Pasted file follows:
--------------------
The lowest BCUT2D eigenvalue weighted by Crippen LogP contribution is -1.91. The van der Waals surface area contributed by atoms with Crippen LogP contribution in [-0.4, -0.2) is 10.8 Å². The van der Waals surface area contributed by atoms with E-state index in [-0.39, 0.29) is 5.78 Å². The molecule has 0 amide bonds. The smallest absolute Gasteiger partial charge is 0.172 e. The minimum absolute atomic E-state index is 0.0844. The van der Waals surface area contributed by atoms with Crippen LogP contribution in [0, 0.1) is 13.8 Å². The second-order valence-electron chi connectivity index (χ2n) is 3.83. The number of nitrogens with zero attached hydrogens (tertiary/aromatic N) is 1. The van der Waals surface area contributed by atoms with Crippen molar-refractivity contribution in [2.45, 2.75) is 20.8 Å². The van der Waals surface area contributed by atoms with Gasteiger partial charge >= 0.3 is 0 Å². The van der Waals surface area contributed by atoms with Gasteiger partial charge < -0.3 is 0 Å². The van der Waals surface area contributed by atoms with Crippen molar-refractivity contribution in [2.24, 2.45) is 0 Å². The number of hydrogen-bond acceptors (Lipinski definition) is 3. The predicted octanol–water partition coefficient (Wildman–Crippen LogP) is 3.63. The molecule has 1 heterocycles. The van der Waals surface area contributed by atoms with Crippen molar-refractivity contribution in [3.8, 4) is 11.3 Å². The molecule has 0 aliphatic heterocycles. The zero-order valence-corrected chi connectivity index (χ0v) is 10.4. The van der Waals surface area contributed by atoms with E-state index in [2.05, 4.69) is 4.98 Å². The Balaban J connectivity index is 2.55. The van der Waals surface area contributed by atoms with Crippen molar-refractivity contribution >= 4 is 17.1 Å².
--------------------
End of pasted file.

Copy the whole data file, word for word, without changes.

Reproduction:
The lowest BCUT2D eigenvalue weighted by Crippen LogP contribution is -1.91. The van der Waals surface area contributed by atoms with Crippen LogP contribution in [-0.4, -0.2) is 10.8 Å². The van der Waals surface area contributed by atoms with E-state index in [-0.39, 0.29) is 5.78 Å². The molecule has 0 amide bonds. The smallest absolute Gasteiger partial charge is 0.172 e. The minimum absolute atomic E-state index is 0.0844. The van der Waals surface area contributed by atoms with Crippen LogP contribution in [0, 0.1) is 13.8 Å². The second-order valence-electron chi connectivity index (χ2n) is 3.83. The number of nitrogens with zero attached hydrogens (tertiary/aromatic N) is 1. The van der Waals surface area contributed by atoms with Crippen molar-refractivity contribution in [2.45, 2.75) is 20.8 Å². The van der Waals surface area contributed by atoms with Gasteiger partial charge >= 0.3 is 0 Å². The van der Waals surface area contributed by atoms with Gasteiger partial charge < -0.3 is 0 Å². The van der Waals surface area contributed by atoms with Crippen molar-refractivity contribution in [2.24, 2.45) is 0 Å². The number of hydrogen-bond acceptors (Lipinski definition) is 3. The predicted octanol–water partition coefficient (Wildman–Crippen LogP) is 3.63. The molecule has 1 heterocycles. The van der Waals surface area contributed by atoms with Crippen molar-refractivity contribution in [3.8, 4) is 11.3 Å². The molecule has 0 aliphatic heterocycles. The zero-order valence-corrected chi connectivity index (χ0v) is 10.4. The van der Waals surface area contributed by atoms with E-state index in [2.05, 4.69) is 4.98 Å². The Balaban J connectivity index is 2.55. The van der Waals surface area contributed by atoms with Crippen molar-refractivity contribution >= 4 is 17.1 Å².